The European Union is seeking to resume “transatlantic travel as soon as it is safe to do so,” and is urging member nations to take a unified approach to opening borders to US citizens.
EU officials have been “following very closely the progress of vaccination in the United States” and the speedy rollout there is promising in terms of lifting travel restrictions on Americans, European Commission spokesperson Adalbert Jahnz said at a press conference Monday.
Regarding an interview European Commission President Ursula von der Leyen gave to The New York Times in which she said Americans would be able to have summer vacations in the bloc, Jahnz said the use of European Medicines Agency-approved vaccines in the US “will help to enable travel to the EU.”
All three vaccines in use in the US are EMA-approved.
The EU halted all nonessential travel to the bloc more than a year ago in an attempt to limit the spread of coronavirus.
Jahnz told journalists that talks are under way between the EU and the US to ensure “coherence and compatibility” on vaccination certification that could facilitate transatlantic travel.
The European Commission is preparing a proposal for member states to “amend the recommendation on the external travel restriction, in order to take into account the recent developments.”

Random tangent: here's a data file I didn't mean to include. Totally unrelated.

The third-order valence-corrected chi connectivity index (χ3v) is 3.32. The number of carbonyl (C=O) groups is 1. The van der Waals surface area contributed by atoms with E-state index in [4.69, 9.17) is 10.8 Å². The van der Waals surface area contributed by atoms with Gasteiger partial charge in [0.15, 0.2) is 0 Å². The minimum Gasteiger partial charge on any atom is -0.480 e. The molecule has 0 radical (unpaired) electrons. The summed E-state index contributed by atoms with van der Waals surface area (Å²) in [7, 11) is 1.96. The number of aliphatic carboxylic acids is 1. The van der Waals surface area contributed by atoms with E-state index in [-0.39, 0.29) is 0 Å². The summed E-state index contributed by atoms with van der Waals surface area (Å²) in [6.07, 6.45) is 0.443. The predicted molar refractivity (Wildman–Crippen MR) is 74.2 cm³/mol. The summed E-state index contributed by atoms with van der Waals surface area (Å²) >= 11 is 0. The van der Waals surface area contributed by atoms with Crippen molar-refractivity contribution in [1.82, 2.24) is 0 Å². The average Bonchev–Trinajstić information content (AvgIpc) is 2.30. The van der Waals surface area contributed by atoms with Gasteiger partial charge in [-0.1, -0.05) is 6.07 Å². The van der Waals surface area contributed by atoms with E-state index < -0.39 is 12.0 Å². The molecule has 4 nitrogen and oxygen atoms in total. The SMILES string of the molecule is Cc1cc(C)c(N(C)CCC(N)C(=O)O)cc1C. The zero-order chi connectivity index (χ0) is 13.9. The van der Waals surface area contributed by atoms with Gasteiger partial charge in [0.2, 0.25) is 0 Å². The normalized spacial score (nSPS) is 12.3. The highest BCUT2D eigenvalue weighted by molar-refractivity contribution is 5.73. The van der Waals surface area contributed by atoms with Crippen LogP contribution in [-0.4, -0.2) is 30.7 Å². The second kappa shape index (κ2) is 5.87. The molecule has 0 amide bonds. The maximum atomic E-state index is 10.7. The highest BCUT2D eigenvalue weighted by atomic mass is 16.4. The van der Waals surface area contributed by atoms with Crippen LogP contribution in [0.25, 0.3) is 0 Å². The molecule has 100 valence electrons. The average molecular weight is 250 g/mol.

Jahnz stressed that the lifting of travel restrictions depends on the epidemiological situation in the countries involved.
“The spread of variants remains a concern, which is why from our perspective a coordinated approach on a European level remains essential,” he said.
However, the final decision on whether to allow travel to an EU member state will come from each country individually, as decisions about borders are made by the member state, and not the European Commission, according to EU guidelines.
Greece, for example, has already announced plans to lift quarantine requirements for vaccinated travelers and those testing negative for Covid-19 from some tourism markets, including Europe, the UK and the US.
But Jahnz underlined the need for coordination.
“This coordinated approach is set out in a council recommendation, which was agreed by all member states and it should be followed, which is in the interest of all member states and of the EU in general, and member states themselves have underlined the need to have such a common approach,” he said.
“Unilateral approaches from our perspective should be avoided.”
Italy welcomed the proposal to open up to non-EU travelers, and the tourism minister said in a statement to CNN that it already has plans to start lifting restrictions.
Non-EU tourists “will not be obliged to follow the quarantine if they are vaccinated, or immune or with negative swab test, carried out 48 hours prior entry. This rule will become effective very soon,” said Tourism Minister Massimo Garavaglia.
White House senior Covid-19 adviser Andy Slavitt told CNN’s Pamela Brown that von der Leyen’s comments Sunday to The Times are an affirmation of the US vaccination program.
“What the world is basically saying is, they’re looking at the US, they’re looking at the success of our vaccination program, they’re looking at the reduction of disease, and while they know we’re not done yet, they’re saying those Americans are safe to come to our country without risk of spreading Covid-19,” Slavitt said.
Data from the US Centers for Disease Control and Prevention indicates about 28% of Americans are now fully vaccinated.